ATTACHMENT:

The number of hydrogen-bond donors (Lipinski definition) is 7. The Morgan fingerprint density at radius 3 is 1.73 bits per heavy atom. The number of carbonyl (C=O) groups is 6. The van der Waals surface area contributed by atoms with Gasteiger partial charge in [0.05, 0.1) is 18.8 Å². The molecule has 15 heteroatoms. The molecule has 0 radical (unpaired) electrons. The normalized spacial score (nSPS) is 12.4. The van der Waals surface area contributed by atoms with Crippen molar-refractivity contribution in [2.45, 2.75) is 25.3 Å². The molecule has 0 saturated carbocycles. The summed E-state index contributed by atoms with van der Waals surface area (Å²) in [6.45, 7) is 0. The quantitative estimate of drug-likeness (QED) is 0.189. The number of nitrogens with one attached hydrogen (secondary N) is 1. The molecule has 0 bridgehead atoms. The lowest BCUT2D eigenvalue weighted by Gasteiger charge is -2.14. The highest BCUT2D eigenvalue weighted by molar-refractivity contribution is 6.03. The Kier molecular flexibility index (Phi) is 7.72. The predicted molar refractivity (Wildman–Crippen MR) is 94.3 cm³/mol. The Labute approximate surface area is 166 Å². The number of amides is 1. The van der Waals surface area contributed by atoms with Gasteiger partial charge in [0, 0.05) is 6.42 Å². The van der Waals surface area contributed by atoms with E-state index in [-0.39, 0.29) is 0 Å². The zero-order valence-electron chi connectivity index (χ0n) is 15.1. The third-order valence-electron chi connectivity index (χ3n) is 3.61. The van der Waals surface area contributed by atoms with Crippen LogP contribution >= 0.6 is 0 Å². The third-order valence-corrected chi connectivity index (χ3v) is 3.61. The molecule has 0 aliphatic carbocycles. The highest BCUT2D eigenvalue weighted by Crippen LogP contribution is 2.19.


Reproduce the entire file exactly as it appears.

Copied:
The number of hydrogen-bond donors (Lipinski definition) is 7. The Morgan fingerprint density at radius 3 is 1.73 bits per heavy atom. The number of carbonyl (C=O) groups is 6. The van der Waals surface area contributed by atoms with Gasteiger partial charge in [0.05, 0.1) is 18.8 Å². The molecule has 15 heteroatoms. The molecule has 0 radical (unpaired) electrons. The normalized spacial score (nSPS) is 12.4. The van der Waals surface area contributed by atoms with Crippen molar-refractivity contribution in [2.45, 2.75) is 25.3 Å². The molecule has 0 saturated carbocycles. The summed E-state index contributed by atoms with van der Waals surface area (Å²) in [6.45, 7) is 0. The quantitative estimate of drug-likeness (QED) is 0.189. The number of nitrogens with one attached hydrogen (secondary N) is 1. The molecule has 0 bridgehead atoms. The lowest BCUT2D eigenvalue weighted by Gasteiger charge is -2.14. The highest BCUT2D eigenvalue weighted by molar-refractivity contribution is 6.03. The Kier molecular flexibility index (Phi) is 7.72. The predicted molar refractivity (Wildman–Crippen MR) is 94.3 cm³/mol. The Labute approximate surface area is 166 Å². The number of amides is 1. The van der Waals surface area contributed by atoms with Gasteiger partial charge in [0, 0.05) is 6.42 Å². The van der Waals surface area contributed by atoms with E-state index in [-0.39, 0.29) is 0 Å². The zero-order valence-electron chi connectivity index (χ0n) is 15.1. The third-order valence-electron chi connectivity index (χ3n) is 3.61. The van der Waals surface area contributed by atoms with Crippen LogP contribution >= 0.6 is 0 Å². The third-order valence-corrected chi connectivity index (χ3v) is 3.61. The molecule has 0 aliphatic carbocycles. The highest BCUT2D eigenvalue weighted by Crippen LogP contribution is 2.19.